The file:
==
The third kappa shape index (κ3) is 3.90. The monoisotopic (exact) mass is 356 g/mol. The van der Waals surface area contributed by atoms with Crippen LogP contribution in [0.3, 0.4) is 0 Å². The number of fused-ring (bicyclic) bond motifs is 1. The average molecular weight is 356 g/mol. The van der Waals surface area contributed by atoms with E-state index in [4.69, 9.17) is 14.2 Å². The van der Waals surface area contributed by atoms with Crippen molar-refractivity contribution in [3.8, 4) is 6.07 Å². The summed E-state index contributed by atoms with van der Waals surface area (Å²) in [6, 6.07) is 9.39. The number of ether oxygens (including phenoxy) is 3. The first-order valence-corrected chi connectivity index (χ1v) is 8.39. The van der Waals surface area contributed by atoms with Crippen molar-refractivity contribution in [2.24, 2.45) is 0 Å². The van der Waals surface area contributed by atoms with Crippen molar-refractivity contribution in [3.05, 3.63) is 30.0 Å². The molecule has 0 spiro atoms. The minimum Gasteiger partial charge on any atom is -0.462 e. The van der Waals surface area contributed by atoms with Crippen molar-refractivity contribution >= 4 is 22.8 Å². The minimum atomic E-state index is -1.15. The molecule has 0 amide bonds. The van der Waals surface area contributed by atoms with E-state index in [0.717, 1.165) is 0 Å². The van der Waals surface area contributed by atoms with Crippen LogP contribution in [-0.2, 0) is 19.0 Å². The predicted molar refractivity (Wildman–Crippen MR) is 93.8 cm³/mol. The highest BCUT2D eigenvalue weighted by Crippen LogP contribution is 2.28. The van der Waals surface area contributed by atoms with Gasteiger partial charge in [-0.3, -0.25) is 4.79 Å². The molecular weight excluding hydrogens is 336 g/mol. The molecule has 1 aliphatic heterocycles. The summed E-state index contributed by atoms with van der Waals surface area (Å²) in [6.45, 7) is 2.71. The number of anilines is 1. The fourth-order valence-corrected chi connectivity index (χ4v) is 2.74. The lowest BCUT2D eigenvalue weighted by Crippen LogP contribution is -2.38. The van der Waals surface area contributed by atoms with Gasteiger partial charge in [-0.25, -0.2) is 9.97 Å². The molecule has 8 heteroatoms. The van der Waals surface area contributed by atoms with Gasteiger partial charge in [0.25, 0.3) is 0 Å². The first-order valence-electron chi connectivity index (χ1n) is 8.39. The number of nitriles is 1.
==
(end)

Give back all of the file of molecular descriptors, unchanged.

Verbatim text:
The third kappa shape index (κ3) is 3.90. The monoisotopic (exact) mass is 356 g/mol. The van der Waals surface area contributed by atoms with Crippen LogP contribution in [0.3, 0.4) is 0 Å². The number of fused-ring (bicyclic) bond motifs is 1. The average molecular weight is 356 g/mol. The van der Waals surface area contributed by atoms with E-state index in [4.69, 9.17) is 14.2 Å². The van der Waals surface area contributed by atoms with Crippen molar-refractivity contribution in [3.8, 4) is 6.07 Å². The summed E-state index contributed by atoms with van der Waals surface area (Å²) in [6, 6.07) is 9.39. The number of ether oxygens (including phenoxy) is 3. The first-order valence-corrected chi connectivity index (χ1v) is 8.39. The van der Waals surface area contributed by atoms with Crippen molar-refractivity contribution in [2.24, 2.45) is 0 Å². The van der Waals surface area contributed by atoms with Crippen molar-refractivity contribution in [3.05, 3.63) is 30.0 Å². The molecule has 0 spiro atoms. The minimum Gasteiger partial charge on any atom is -0.462 e. The van der Waals surface area contributed by atoms with Crippen molar-refractivity contribution >= 4 is 22.8 Å². The minimum atomic E-state index is -1.15. The molecule has 0 amide bonds. The van der Waals surface area contributed by atoms with E-state index in [0.717, 1.165) is 0 Å². The van der Waals surface area contributed by atoms with Crippen LogP contribution in [-0.2, 0) is 19.0 Å². The predicted molar refractivity (Wildman–Crippen MR) is 93.8 cm³/mol. The highest BCUT2D eigenvalue weighted by Crippen LogP contribution is 2.28. The van der Waals surface area contributed by atoms with Gasteiger partial charge in [-0.3, -0.25) is 4.79 Å². The molecular weight excluding hydrogens is 336 g/mol. The molecule has 1 aliphatic heterocycles. The summed E-state index contributed by atoms with van der Waals surface area (Å²) in [6.45, 7) is 2.71. The number of anilines is 1. The fourth-order valence-corrected chi connectivity index (χ4v) is 2.74. The lowest BCUT2D eigenvalue weighted by Crippen LogP contribution is -2.38. The van der Waals surface area contributed by atoms with Gasteiger partial charge in [-0.25, -0.2) is 9.97 Å². The molecule has 8 heteroatoms. The van der Waals surface area contributed by atoms with Gasteiger partial charge in [0.25, 0.3) is 0 Å². The first-order valence-electron chi connectivity index (χ1n) is 8.39. The number of nitriles is 1.